www.CUNA.org/newsnow (6/24/2010) The Federal Open Market Committee's (FOMC) announcement that the Federal Reserve policymaking group would maintain the target range for the federal funds rate at 0% to 0.25% means credit unions should settle in and get used to low rates, according to Steve Rick, senior economist at the Credit Union National Association (CUNA).
The FOMC's statement "has increased the likelihood that the Federal Reserve will borrow the Bank of Japan's monetary policy play book and keep interest rates exceptionally low for a really, really long time, rather than just the "extended period" language used in its press releases," Rick told News Now.
"The Federal Reserve noted the weak housing and labor markets will weigh on the nascent and fragile economic recovery. As government economic stimulus spending wanes later this year, it appears the consumer and business sectors will not be in a good position to grab the economic growth baton," Rick said.
"And with the Euro-Zone debt crisis possibly shaving 0.5 percentage points off second-half GDP (gross domestic product) growth, the specter of deflation is now more likely than not," he said.
"The fed funds futures market is not pricing in an interest rate increase until the second quarter of 2011. We may not see any rate increase, however, through all of 2011. Credit unions should settle in and get used to exceptionally low interest rates for quite some time," Rick said. "It's time to accept and adjust to this new abnormal economic environment," he said.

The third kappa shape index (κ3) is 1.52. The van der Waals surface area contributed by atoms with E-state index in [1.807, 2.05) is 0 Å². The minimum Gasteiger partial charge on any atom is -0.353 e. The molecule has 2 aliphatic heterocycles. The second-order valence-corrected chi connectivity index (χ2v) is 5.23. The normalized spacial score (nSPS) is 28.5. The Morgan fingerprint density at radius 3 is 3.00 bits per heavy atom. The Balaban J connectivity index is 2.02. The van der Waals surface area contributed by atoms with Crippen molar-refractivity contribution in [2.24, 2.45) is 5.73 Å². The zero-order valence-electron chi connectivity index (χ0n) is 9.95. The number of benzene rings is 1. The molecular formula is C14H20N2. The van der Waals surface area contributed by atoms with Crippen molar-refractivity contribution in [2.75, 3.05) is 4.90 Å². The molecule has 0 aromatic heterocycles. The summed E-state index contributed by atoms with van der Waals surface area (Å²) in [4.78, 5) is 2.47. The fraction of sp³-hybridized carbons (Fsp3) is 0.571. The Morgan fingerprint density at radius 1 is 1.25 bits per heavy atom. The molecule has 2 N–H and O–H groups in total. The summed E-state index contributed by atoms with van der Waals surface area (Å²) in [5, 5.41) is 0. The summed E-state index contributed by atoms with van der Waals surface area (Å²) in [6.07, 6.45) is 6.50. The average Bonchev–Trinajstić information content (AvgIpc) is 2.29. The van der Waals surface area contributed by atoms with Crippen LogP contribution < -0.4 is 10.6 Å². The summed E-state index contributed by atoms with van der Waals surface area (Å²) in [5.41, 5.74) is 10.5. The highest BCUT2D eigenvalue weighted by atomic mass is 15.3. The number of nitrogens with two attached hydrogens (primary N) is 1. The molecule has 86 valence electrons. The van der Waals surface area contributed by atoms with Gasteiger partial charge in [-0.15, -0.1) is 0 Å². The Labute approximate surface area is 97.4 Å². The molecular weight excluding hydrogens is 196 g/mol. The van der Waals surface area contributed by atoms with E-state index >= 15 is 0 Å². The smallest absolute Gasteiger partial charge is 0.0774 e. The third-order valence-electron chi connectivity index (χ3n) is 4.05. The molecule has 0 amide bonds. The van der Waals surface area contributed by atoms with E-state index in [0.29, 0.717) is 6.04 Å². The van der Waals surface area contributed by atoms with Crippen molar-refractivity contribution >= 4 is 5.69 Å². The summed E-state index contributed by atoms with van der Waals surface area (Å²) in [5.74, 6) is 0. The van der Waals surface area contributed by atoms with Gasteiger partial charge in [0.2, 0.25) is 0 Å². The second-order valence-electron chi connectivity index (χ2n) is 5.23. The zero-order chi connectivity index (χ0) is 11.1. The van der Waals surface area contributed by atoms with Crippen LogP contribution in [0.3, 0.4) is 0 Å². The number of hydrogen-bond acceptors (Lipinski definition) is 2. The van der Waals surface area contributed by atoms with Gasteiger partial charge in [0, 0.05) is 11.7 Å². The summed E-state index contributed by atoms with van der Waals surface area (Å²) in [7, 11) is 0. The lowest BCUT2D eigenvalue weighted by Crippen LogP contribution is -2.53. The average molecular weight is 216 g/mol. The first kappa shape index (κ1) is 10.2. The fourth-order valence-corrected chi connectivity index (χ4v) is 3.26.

In its statement after its two-day meeting, the FOMC said it continues to anticipate that economic conditions, including low rates of resource use, subdued inflation trends, and stable inflation expectations, are "likely to warrant exceptionally low levels of the federal funds rate for an extended period."
Financial conditions have become less supportive of economic growth on balance, largely reflecting developments abroad. Bank lending has continued to contract in recent months. However, the FOMC said it anticipates a gradual return to higher levels of resource use in a context of price stability -- although the pace of economic recovery is likely to be moderate for a time.
Prices of energy and other commodities have declined somewhat in recent months, and underlying inflation has trended lower. With substantial resource slack continuing to restrain cost pressures and longer-term inflation expectations stable, inflation is likely to be subdued for some time, the committee said.
The FOMC said it will continue to monitor the economic outlook and financial developments and will employ its policy tools as necessary to promote economic recovery and price stability.
Voting for the FOMC monetary policy action were: Ben S. Bernanke, chairman; William C. Dudley, vice chairman; James Bullard; Elizabeth A. Duke; Donald L. Kohn; Sandra Pianalto; Eric S. Rosengren; Daniel K. Tarullo; and Kevin M. Warsh.
The lone dissenter was Thomas M. Hoenig, who said that continuing to express the expectation of exceptionally low levels of the federal funds rate for an extended period was no longer warranted because it could lead to a build-up of future imbalances and increase risks to longer-run macroeconomic and financial stability, while limiting the FOMC's flexibility to begin raising rates modestly.
Read the full release.
What exactly does "the Fed" do? Fed 101 offers consumers of all ages information about:
- the Federal Reserve,
- money and credit,
- banking and the financial industry,
- consumer protection,
- monetary policy and more.
Classroom resources for educators are also provided, as well as games and fun facts for students.